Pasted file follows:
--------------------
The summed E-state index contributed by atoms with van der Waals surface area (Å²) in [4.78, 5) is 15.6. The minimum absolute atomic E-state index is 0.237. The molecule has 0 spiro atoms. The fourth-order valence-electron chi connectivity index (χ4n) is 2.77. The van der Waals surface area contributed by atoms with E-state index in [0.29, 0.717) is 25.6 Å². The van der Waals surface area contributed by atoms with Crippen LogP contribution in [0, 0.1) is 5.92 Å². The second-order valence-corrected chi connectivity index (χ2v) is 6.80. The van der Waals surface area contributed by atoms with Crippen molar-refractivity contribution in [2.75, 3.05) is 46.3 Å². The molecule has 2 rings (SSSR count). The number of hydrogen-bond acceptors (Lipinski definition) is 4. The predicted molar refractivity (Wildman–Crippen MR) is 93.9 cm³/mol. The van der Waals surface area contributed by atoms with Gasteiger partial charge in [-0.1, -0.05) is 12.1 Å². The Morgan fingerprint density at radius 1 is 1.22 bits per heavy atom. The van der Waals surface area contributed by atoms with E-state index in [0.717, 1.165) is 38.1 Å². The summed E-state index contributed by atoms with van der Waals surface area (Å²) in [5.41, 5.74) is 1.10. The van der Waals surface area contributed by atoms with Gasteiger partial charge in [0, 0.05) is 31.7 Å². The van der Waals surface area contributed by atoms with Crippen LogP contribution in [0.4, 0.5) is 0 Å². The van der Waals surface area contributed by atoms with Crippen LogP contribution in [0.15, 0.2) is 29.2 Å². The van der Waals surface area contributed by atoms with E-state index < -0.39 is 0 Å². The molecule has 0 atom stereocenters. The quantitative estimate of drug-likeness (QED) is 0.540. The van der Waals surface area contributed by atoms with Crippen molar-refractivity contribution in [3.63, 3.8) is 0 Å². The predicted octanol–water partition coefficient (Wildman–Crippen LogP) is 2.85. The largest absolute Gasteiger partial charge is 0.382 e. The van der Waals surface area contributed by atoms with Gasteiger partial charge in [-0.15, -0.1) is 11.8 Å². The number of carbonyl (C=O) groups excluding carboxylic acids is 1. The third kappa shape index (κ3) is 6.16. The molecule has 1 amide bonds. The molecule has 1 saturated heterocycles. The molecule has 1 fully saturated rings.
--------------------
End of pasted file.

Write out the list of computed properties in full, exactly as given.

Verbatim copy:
The summed E-state index contributed by atoms with van der Waals surface area (Å²) in [4.78, 5) is 15.6. The minimum absolute atomic E-state index is 0.237. The molecule has 0 spiro atoms. The fourth-order valence-electron chi connectivity index (χ4n) is 2.77. The van der Waals surface area contributed by atoms with E-state index in [0.29, 0.717) is 25.6 Å². The van der Waals surface area contributed by atoms with Crippen LogP contribution in [0, 0.1) is 5.92 Å². The second-order valence-corrected chi connectivity index (χ2v) is 6.80. The van der Waals surface area contributed by atoms with Crippen molar-refractivity contribution in [2.75, 3.05) is 46.3 Å². The molecule has 2 rings (SSSR count). The number of hydrogen-bond acceptors (Lipinski definition) is 4. The predicted molar refractivity (Wildman–Crippen MR) is 93.9 cm³/mol. The van der Waals surface area contributed by atoms with Gasteiger partial charge in [-0.1, -0.05) is 12.1 Å². The Morgan fingerprint density at radius 1 is 1.22 bits per heavy atom. The van der Waals surface area contributed by atoms with E-state index in [0.717, 1.165) is 38.1 Å². The summed E-state index contributed by atoms with van der Waals surface area (Å²) in [5.41, 5.74) is 1.10. The van der Waals surface area contributed by atoms with Gasteiger partial charge in [0, 0.05) is 31.7 Å². The van der Waals surface area contributed by atoms with Crippen LogP contribution in [0.4, 0.5) is 0 Å². The van der Waals surface area contributed by atoms with Crippen LogP contribution in [0.15, 0.2) is 29.2 Å². The van der Waals surface area contributed by atoms with E-state index < -0.39 is 0 Å². The molecule has 0 atom stereocenters. The quantitative estimate of drug-likeness (QED) is 0.540. The van der Waals surface area contributed by atoms with Crippen molar-refractivity contribution in [3.63, 3.8) is 0 Å². The predicted octanol–water partition coefficient (Wildman–Crippen LogP) is 2.85. The largest absolute Gasteiger partial charge is 0.382 e. The van der Waals surface area contributed by atoms with Gasteiger partial charge in [-0.15, -0.1) is 11.8 Å². The number of carbonyl (C=O) groups excluding carboxylic acids is 1. The third kappa shape index (κ3) is 6.16. The molecule has 1 amide bonds. The molecule has 1 saturated heterocycles. The molecule has 1 fully saturated rings.